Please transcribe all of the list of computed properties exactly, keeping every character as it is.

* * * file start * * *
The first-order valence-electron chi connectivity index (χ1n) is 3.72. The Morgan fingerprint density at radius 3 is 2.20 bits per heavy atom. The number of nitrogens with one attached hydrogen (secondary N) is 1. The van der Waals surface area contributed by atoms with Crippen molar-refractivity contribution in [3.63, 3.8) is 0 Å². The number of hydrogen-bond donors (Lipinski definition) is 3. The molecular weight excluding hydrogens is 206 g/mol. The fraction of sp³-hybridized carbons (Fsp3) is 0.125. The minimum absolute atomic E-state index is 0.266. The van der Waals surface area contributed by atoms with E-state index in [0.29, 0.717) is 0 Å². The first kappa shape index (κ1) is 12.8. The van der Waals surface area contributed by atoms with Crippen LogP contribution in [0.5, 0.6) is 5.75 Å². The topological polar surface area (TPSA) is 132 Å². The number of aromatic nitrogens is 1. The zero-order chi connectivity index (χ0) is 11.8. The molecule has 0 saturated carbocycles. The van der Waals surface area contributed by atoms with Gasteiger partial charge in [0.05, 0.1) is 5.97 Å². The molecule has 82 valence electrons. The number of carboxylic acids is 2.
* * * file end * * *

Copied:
The first-order valence-electron chi connectivity index (χ1n) is 3.72. The Morgan fingerprint density at radius 3 is 2.20 bits per heavy atom. The number of nitrogens with one attached hydrogen (secondary N) is 1. The van der Waals surface area contributed by atoms with Crippen molar-refractivity contribution in [3.63, 3.8) is 0 Å². The number of hydrogen-bond donors (Lipinski definition) is 3. The molecular weight excluding hydrogens is 206 g/mol. The fraction of sp³-hybridized carbons (Fsp3) is 0.125. The minimum absolute atomic E-state index is 0.266. The van der Waals surface area contributed by atoms with E-state index in [0.29, 0.717) is 0 Å². The first kappa shape index (κ1) is 12.8. The van der Waals surface area contributed by atoms with Crippen LogP contribution in [0.5, 0.6) is 5.75 Å². The topological polar surface area (TPSA) is 132 Å². The number of aromatic nitrogens is 1. The zero-order chi connectivity index (χ0) is 11.8. The molecule has 0 saturated carbocycles. The van der Waals surface area contributed by atoms with Gasteiger partial charge in [0.05, 0.1) is 5.97 Å². The molecule has 82 valence electrons. The number of carboxylic acids is 2.